Environmental Science and Pollution Research

, Volume 26, Issue 6, pp 5831–5841 | Cite as

Spatial and temporal variations of volatile organic compounds using passive air samplers in the multi-industrial city of Ulsan, Korea

  • Seong-Joon Kim
  • Hye-Ok Kwon
  • Myoung-In Lee
  • Yongwon Seo
  • Sung-Deuk ChoiEmail author
Research Article


The source-receptor relationship of volatile organic compounds (VOCs) is an important environmental concern, particularly in large industrial cities; however, only a few studies have identified VOC sources using high spatial resolution data. In this study, 28 VOCs were monitored in Ulsan, the biggest multi-industrial city in Korea. Passive air samplers were seasonally deployed at eight urban and six industrial sites. The target compounds were detected at all sites. No significant seasonal variations of VOCs were observed probably due to the continuous emissions from major industrial facilities. Benzene, toluene, ethylbenzene, xylenes, and styrene accounted for 66–86% of the concentration of Σ28 VOCs. The spatial distribution of the individual VOCs clearly indicated that petrochemical, automobile, non-ferrous, and shipbuilding industries were major VOC sources. Seasonal wind patterns were found to play a role in the spatial distribution of VOCs. Diagnostic ratios also confirmed that the industrial complexes were the dominant VOC sources. The results of principal component analysis and correlation analyses identified the influence of specific compounds from each industrial complex on individual sites. To the best of our knowledge, this is the first comprehensive report on the seasonal distribution of VOCs with high spatial resolution in a metropolitan industrial city in Korea.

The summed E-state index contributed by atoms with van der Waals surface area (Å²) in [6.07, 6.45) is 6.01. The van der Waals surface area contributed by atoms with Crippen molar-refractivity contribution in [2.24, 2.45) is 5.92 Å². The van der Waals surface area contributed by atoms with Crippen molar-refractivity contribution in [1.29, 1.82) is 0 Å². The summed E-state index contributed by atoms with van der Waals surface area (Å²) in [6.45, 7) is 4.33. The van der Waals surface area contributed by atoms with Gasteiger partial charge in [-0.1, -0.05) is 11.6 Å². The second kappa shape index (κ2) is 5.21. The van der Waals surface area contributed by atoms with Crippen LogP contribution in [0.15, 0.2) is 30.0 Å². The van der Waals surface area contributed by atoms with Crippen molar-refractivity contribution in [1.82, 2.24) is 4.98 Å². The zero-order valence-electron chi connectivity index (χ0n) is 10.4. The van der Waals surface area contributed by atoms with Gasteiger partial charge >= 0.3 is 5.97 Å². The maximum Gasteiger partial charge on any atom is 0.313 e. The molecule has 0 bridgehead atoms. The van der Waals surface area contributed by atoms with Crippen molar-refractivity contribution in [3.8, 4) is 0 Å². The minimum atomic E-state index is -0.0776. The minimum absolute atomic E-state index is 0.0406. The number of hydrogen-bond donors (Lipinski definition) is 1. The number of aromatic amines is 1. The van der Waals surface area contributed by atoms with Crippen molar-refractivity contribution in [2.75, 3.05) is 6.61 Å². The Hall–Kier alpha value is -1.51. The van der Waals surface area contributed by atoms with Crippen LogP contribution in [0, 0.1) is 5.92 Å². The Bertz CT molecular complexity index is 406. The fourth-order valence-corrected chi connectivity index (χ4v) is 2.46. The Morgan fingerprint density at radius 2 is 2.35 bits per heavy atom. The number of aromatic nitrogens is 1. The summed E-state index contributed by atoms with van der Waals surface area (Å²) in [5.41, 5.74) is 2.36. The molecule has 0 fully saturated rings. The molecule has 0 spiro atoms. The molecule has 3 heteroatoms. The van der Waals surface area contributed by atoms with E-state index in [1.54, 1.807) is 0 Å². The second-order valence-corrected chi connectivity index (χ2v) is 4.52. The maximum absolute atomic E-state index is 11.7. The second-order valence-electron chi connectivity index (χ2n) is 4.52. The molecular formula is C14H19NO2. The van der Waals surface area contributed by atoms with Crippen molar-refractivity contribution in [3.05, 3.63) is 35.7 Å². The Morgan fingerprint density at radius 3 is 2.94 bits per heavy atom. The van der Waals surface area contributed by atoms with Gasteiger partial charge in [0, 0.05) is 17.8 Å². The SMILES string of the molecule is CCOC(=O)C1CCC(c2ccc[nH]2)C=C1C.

VOCs Passive air sampler Spatial distribution Source identification 


Funding information

This work was supported by the 2018 Research Fund (1.180015.01) of UNIST (Ulsan National Institute of Science and Technology), by the Korea Ministry of Environment (MOE) as “Public Technology Program based on Environmental Policy (2016000160002)”, and by a grant [KCG-01-2017-01] through the Disaster and Safety Management Institute funded by Korea Coast Guard of Korean government.

Supplementary material

11356_2018_4032_MOESM1_ESM.pdf (1.7 mb)
ESM 1 (PDF 1779 kb)


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Copyright information

© Springer-Verlag GmbH Germany, part of Springer Nature 2019

Authors and Affiliations

  1. 1.School of Urban and Environmental EngineeringUlsan National Institute of Science and Technology (UNIST)UlsanRepublic of Korea

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